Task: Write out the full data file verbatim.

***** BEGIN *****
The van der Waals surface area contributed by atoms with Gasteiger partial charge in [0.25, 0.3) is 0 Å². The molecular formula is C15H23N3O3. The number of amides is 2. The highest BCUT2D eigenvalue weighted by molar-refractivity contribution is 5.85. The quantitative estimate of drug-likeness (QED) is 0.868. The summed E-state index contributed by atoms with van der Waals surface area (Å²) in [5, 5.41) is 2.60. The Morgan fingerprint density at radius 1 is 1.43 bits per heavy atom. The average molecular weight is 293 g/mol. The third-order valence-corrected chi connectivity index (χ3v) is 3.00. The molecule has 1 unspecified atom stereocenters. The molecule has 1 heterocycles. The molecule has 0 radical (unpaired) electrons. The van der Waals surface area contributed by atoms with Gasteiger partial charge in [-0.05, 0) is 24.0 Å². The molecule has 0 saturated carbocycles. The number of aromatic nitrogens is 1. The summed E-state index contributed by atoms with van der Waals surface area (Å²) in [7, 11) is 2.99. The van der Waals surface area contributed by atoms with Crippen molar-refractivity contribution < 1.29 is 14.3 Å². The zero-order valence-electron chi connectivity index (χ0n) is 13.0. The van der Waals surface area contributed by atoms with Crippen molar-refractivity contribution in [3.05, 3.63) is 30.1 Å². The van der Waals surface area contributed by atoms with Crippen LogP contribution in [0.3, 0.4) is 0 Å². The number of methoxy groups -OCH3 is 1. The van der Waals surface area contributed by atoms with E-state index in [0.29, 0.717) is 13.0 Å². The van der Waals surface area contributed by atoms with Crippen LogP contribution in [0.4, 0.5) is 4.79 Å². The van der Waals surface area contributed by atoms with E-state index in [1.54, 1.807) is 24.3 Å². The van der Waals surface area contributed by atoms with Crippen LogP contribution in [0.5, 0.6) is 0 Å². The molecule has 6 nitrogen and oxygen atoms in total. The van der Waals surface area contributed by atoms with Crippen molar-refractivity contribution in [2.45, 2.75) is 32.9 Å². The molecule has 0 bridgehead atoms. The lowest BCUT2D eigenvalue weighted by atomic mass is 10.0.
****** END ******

The van der Waals surface area contributed by atoms with Gasteiger partial charge in [0.25, 0.3) is 0 Å². The molecular formula is C15H23N3O3. The number of amides is 2. The highest BCUT2D eigenvalue weighted by molar-refractivity contribution is 5.85. The quantitative estimate of drug-likeness (QED) is 0.868. The summed E-state index contributed by atoms with van der Waals surface area (Å²) in [5, 5.41) is 2.60. The Morgan fingerprint density at radius 1 is 1.43 bits per heavy atom. The average molecular weight is 293 g/mol. The third-order valence-corrected chi connectivity index (χ3v) is 3.00. The molecule has 1 unspecified atom stereocenters. The molecule has 1 heterocycles. The molecule has 0 radical (unpaired) electrons. The van der Waals surface area contributed by atoms with Gasteiger partial charge in [-0.05, 0) is 24.0 Å². The molecule has 0 saturated carbocycles. The number of aromatic nitrogens is 1. The summed E-state index contributed by atoms with van der Waals surface area (Å²) in [7, 11) is 2.99. The van der Waals surface area contributed by atoms with Crippen molar-refractivity contribution < 1.29 is 14.3 Å². The zero-order valence-electron chi connectivity index (χ0n) is 13.0. The van der Waals surface area contributed by atoms with Crippen molar-refractivity contribution in [3.05, 3.63) is 30.1 Å². The van der Waals surface area contributed by atoms with Crippen LogP contribution in [0.3, 0.4) is 0 Å². The number of methoxy groups -OCH3 is 1. The van der Waals surface area contributed by atoms with E-state index in [0.29, 0.717) is 13.0 Å². The van der Waals surface area contributed by atoms with Crippen LogP contribution in [0.4, 0.5) is 4.79 Å². The van der Waals surface area contributed by atoms with E-state index in [1.54, 1.807) is 24.3 Å². The van der Waals surface area contributed by atoms with Crippen LogP contribution in [0.5, 0.6) is 0 Å². The molecule has 6 nitrogen and oxygen atoms in total. The van der Waals surface area contributed by atoms with Crippen molar-refractivity contribution in [2.45, 2.75) is 32.9 Å². The molecule has 0 bridgehead atoms. The lowest BCUT2D eigenvalue weighted by atomic mass is 10.0.